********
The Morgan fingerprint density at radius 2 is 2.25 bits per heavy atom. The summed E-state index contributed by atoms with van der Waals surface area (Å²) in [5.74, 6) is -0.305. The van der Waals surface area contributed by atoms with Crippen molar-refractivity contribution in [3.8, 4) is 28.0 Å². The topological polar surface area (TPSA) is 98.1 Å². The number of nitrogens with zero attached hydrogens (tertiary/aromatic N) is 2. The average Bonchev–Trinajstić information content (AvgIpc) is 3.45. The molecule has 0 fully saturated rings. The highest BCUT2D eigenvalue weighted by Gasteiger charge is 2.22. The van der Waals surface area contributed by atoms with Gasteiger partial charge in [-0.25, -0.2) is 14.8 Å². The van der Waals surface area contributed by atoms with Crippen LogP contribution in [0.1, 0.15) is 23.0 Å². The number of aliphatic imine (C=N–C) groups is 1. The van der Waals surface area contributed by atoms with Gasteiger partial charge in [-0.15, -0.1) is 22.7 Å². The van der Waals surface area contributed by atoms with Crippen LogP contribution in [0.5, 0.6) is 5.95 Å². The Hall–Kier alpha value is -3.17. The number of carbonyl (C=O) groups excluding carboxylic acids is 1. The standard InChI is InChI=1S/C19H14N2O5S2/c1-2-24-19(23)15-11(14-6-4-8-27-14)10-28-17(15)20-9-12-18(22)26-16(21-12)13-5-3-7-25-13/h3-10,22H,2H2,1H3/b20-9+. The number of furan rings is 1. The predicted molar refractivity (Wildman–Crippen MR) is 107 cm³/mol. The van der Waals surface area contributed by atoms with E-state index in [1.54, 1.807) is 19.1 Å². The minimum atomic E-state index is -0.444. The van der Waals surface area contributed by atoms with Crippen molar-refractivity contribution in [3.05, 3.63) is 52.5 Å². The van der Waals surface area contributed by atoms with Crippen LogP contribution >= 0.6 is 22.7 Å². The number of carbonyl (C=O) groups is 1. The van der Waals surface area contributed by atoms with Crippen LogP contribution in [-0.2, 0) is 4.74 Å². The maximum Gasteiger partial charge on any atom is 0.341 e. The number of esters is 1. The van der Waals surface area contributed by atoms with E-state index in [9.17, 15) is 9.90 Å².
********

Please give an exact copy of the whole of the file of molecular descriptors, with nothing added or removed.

The Morgan fingerprint density at radius 2 is 2.25 bits per heavy atom. The summed E-state index contributed by atoms with van der Waals surface area (Å²) in [5.74, 6) is -0.305. The van der Waals surface area contributed by atoms with Crippen molar-refractivity contribution in [3.8, 4) is 28.0 Å². The topological polar surface area (TPSA) is 98.1 Å². The number of nitrogens with zero attached hydrogens (tertiary/aromatic N) is 2. The average Bonchev–Trinajstić information content (AvgIpc) is 3.45. The molecule has 0 fully saturated rings. The highest BCUT2D eigenvalue weighted by Gasteiger charge is 2.22. The van der Waals surface area contributed by atoms with Gasteiger partial charge in [-0.25, -0.2) is 14.8 Å². The van der Waals surface area contributed by atoms with Crippen LogP contribution in [0.1, 0.15) is 23.0 Å². The number of aliphatic imine (C=N–C) groups is 1. The van der Waals surface area contributed by atoms with Gasteiger partial charge in [-0.15, -0.1) is 22.7 Å². The van der Waals surface area contributed by atoms with Crippen LogP contribution in [0.5, 0.6) is 5.95 Å². The Hall–Kier alpha value is -3.17. The number of carbonyl (C=O) groups excluding carboxylic acids is 1. The standard InChI is InChI=1S/C19H14N2O5S2/c1-2-24-19(23)15-11(14-6-4-8-27-14)10-28-17(15)20-9-12-18(22)26-16(21-12)13-5-3-7-25-13/h3-10,22H,2H2,1H3/b20-9+. The number of furan rings is 1. The predicted molar refractivity (Wildman–Crippen MR) is 107 cm³/mol. The van der Waals surface area contributed by atoms with E-state index in [1.54, 1.807) is 19.1 Å². The minimum atomic E-state index is -0.444. The van der Waals surface area contributed by atoms with Crippen molar-refractivity contribution in [3.05, 3.63) is 52.5 Å². The van der Waals surface area contributed by atoms with Crippen LogP contribution >= 0.6 is 22.7 Å². The number of carbonyl (C=O) groups is 1. The van der Waals surface area contributed by atoms with Crippen LogP contribution in [-0.2, 0) is 4.74 Å². The maximum Gasteiger partial charge on any atom is 0.341 e. The number of esters is 1. The van der Waals surface area contributed by atoms with E-state index in [9.17, 15) is 9.90 Å².